Is New York safe?
If you are going to live in New York, you will probably consider, at one point, where you want to live. So the first question you may ask yourself is: Is New York safe?
Well from what I have heard and from my own experience, I would say that yes it is. The crime rate has really declined over the past 20 years in the city, and I have never, up to this point of my stay, felt insecure. You’ll be surprise how many people are in the streets and the subways at any time. Some shops stay open all night and not only in Times Square (a typical Duane Reade can be found almost everywhere, for example)! It so happened that I actually went to buy some food in a grocery store at 2 in the morning as if it was 4 in the afternoon! But of course, if you’re looking for trouble, I guess you’ll find it. Feeling safe doesn’t mean being reckless or naive, so as they say: stay aware at all time. They like to insist on that (you will be able to read it many times in the subways):
Where should I look for an accommodation?
Now, where should you look for a place to live? Personally I had never been to New York before this so I had no idea of the size of the city, and my only point of comparison was Paris. Is it the same scale? Definitely not. To me, Paris often seems like a village in comparison to New York City. NYC is huge. Yes, because New York is not only Manhattan:
The good news is that your unlimited MetroCard allows you to go everywhere in those areas by bus or subway so you will have many places to discover!
Personally, I chose to live in Brooklyn. But as you can see, Brooklyn is bigger than Manhattan so I didn’t pick any random place in Brooklyn. I knew I would live in Brooklyn Heights, which is very close to many subway lines (among which are mostly express lines and are very convenient to avoid all the local stops). To get to Columbia, it takes between 40 minutes to 1 hour by subway. Honestly, that’s a lot, but I am glad I made this choice and I’ll tell you a little bit more about Brooklyn next. It happened because I had a very good opportunity to live in a big flat that I share only twice a week with my American landlord. Thus, because it was convenient, trustworthy and affordable, I secured my accommodation months before I actually arrived at New York.
Some of you might be relieved to hear that it is not everyone’s case. The others live in Harlem, in the Upper West side…, in walking distance from the campus or at a few subways stops from it, but in Manhattan they are renting a room from American people or sharing a flat with international roommates.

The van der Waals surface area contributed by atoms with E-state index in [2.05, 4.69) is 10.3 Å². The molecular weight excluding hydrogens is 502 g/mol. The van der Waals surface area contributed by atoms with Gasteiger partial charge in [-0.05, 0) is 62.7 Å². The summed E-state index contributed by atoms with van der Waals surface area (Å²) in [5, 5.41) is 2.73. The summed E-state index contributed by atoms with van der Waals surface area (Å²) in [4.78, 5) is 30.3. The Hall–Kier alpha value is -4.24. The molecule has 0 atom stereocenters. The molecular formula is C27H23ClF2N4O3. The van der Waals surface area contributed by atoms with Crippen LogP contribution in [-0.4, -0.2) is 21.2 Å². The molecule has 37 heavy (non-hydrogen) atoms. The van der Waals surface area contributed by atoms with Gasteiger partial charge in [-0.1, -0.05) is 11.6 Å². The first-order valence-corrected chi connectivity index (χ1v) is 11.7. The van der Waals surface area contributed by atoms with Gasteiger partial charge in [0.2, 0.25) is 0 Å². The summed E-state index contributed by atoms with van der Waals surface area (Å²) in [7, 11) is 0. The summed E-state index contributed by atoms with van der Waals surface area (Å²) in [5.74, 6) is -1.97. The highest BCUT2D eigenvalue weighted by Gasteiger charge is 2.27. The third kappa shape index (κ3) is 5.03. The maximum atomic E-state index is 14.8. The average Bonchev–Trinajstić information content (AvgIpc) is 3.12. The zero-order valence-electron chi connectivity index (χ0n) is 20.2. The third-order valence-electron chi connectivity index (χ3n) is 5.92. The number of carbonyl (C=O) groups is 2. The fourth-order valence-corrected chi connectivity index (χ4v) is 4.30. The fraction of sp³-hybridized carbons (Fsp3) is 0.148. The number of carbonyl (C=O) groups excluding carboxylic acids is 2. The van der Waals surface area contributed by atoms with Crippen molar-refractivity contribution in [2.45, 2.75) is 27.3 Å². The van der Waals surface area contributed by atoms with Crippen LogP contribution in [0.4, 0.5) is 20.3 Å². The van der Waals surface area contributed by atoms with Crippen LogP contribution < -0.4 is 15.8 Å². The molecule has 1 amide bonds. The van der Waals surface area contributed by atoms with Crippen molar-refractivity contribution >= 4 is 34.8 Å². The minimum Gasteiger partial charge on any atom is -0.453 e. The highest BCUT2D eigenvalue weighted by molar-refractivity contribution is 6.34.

How do I find housing?
You can use your network as I did, but most of the students found their housing after they actually arrived in New York. You can reserve an Airbnb for the first week and then do the visits and be more responsive to offers. You can also use the different Facebook groups (Columbia has one you can access once you have your Columbia mail address), “Les Frenchy à New York” … or websites such as Craigslist, dealing directly with the owner to avoid the broker’s expensive fees. Here, be careful. American cannot pursue international people if they don’t pay their rent, so you might be asked to pay the whole amount of your stay at once. DON’T DO IT unless you are 100% sure of the person you are dealing with and if possible have met him/her in person and see the place! You never know what can happen and it could be a scam.
Now, Brooklyn in short!
I don’t want to spoil you the pleasure of discovering Brooklyn and its surroundings, so I will stick to the touristic activities that you have surely heard about to give you a glimpse of it.
Many bridges cross the East River between Brooklyn and Manhattan, but you might recall the more than famous Brooklyn Bridge from Once Upon a time in America. It offers a superb view on the skyline during the day or by night. I’ll also advise you to walk the Brooklyn Heights promenade. It is a very nice spot to watch the sunset.
The thing I love in New York is particularly the location: by the sea. In the very south of Brooklyn, you might be tempted to go to the also famous Luna Park of Coney Island. The subway arrives directly in the park, literally on the beachfront and there you can joyfully enjoy the attractions, or simply the fresh air of the sea and the soft sensation of the sand under your feet while recalling that summer is not that far away.
If you are getting tired of all the noises in the city (particularly their very weird and loud sirens), and you want to escape for an afternoon, you can always enjoy the calm of Prospect Park. The Soldiers’ and Sailors’ Arch at the Grand Army Plaza is their triumphal arch from the 19th century.
Eventually don’t miss the more “European style” Williamsburg as the settlement began in the 17th century as the small Dutch-founded town of “Breuckelen”. With its lovely bars and restaurants, this part of Brooklyn is actually supposed to be the birthplace of the hipsters. It is famous for its art galleries and nightlife.
To conclude, New York City cannot be reduced to Manhattan only, with its huge towers, large roads, and the fast living pace of every big city. You have so many things to do and you will never get tired of the diversity of people and places. So don’t forget, after you have seen the Empire State Building, the Chrysler tower, the Flat Iron Building, Times Square, Wall Street etc., cross the bridge and discover another one of the many faces of the city: Brooklyn!
(By Capucine Lucas)